The Legend Named Mike Resnick

Mike Resnick spoke to writers at Jody Lynn Nye’s Writer’s Intensive Workshop on Friday. Resnick’s topics were announced by Nye: “Long careers and short stories.” The legendary Resnick is the all-time leading award winner for short science fiction and has won a Nebula, five Hugos (nominated 37 times), and other major awards in six countries. He reminded his rapt listeners that your writing is “art until you write the end; then it becomes a business.”

Resnick advised the workshoppers and alumni “to write good stories” that are saleable and know where to sell them. He also recommended attending genre conventions where you can meet editors at parties and learn who is buying and what they’re looking for. Although some magazines have a legitimate backlog there are semi-pro-zines paying two to three cents a word for short stories, pro venues paying five to seven cents per word, and some which even pay a quarter a word.

Addressing longer fiction, Resnick, the author of 76 novels, suggested Tor for fantasy submissions and Baen for military and hard science fiction. He also advised learning foreign markets, stating that you can make significant additional income, up to 75% of US sales, from foreign sales. He talked about his popularity overseas and said that he had been going to conventions in China recently. He warned, however, that not all themes featured in American science fiction would be understood in China. He mentioned his novel The Branch (about the Jewish messiah) as something he would not send to China.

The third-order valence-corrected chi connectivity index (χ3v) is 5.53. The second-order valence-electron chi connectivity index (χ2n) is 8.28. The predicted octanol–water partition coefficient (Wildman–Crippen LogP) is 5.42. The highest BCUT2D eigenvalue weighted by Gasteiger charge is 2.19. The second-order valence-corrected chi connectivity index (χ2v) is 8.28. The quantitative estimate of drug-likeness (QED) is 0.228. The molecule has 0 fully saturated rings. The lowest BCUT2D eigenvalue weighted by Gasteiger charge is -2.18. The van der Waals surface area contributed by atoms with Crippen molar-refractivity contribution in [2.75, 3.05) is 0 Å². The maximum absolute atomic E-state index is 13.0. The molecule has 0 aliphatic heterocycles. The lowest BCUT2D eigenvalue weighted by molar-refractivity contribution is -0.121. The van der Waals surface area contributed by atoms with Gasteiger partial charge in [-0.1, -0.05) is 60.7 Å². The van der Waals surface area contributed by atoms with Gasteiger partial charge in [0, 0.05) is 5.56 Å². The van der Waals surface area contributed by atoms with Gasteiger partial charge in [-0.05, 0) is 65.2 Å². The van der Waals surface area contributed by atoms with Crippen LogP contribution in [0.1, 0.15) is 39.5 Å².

Resnick talked about his efforts to pay forward the help he received in his own six-decade-spanning career. He edits Galaxy’s Edge magazine which showcases new writers. Resnick commented that he buys their stories and introduces them to agents and editors, referring to them as “Mike’s Writer Children.” He also spoke proudly of his daughter Laura Resnick, an award-winning science fiction and fantasy author.

Resnick answered additional questions about agents, workshops, and screenwriting with anecdotes drawn from his adventures in bookland.

Author of the article

Amy L. Herring (Louise Herring-Jones) writes speculative fiction, with a preference for historical fantasy and alternate mystery. Her stories, appearing in fourteen anthologies, include “The Poulterer’s Tale” in God Bless Us, Every One—Christmas Carols beyond Dickens (Voodoo Rumors Media, 2019). Amy is a NaNoWriMo co-municipal liaison. She also coordinates the Huntsville (Alabama) Literary Association’s writers’ group. Visit her online at